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Wax Worms Could Revolutionize Recycling Plastic

Scientists have found that wax worms (which are the caterpillar larvae of wax moths) have saliva with two enzymes that break down durable polyethylene—a widely produced plastic. The discovery was made when “one scientist, an amateur beekeeper, cleaned out an infested hive and found the larvae started eating holes in a plastic refuse bag.” As Dr Federica Bertocchini of the Biological Research Centre in Madrid says, “After a while, I noticed lots of holes and we found it wasn’t only chewing, it was [chemical breakdown].” The enzymes are so powerful that just an hour’s exposure is akin to years of natural wear. While there’s more research to be done, this humble worm could help revolutionize plastic recycling. Read more at The Guardian.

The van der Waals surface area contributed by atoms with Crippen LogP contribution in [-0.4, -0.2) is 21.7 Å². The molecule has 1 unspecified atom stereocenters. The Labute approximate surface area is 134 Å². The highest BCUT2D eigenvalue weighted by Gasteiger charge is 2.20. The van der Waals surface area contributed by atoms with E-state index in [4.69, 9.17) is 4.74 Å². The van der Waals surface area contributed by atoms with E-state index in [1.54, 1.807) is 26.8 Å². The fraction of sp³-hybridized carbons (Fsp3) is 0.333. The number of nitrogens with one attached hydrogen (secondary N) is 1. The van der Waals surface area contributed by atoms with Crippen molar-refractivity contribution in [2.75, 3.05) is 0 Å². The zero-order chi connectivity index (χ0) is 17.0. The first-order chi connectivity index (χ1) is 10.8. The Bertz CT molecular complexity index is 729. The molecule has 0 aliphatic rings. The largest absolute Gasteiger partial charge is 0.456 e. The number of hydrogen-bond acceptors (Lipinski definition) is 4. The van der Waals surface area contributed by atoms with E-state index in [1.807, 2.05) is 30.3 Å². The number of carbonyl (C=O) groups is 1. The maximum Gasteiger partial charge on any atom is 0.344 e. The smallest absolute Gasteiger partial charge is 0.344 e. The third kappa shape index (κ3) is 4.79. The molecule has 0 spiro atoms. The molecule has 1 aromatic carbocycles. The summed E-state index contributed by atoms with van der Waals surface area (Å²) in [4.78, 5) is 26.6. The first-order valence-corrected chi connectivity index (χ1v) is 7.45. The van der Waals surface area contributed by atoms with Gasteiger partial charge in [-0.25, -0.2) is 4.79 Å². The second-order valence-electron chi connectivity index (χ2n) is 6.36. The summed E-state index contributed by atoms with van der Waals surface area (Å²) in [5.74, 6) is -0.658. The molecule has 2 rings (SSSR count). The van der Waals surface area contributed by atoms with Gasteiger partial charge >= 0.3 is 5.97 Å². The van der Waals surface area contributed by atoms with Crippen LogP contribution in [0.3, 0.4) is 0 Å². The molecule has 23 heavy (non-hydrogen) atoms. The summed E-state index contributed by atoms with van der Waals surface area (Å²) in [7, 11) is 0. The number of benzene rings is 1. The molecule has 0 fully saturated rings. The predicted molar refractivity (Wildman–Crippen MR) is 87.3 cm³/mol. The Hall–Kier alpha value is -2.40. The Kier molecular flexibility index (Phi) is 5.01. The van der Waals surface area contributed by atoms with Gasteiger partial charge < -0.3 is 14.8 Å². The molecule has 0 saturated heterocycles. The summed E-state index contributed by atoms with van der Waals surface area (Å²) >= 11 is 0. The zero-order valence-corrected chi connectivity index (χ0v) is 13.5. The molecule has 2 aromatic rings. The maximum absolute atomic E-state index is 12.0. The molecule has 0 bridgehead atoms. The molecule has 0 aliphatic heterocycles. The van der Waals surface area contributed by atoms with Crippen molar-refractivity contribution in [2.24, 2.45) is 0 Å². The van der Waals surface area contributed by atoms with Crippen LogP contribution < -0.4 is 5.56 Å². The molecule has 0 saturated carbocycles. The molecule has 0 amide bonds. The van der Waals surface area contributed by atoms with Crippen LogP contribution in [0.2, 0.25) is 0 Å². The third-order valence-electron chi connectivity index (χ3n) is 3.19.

Image courtesy of CSIC Communications Department/PA

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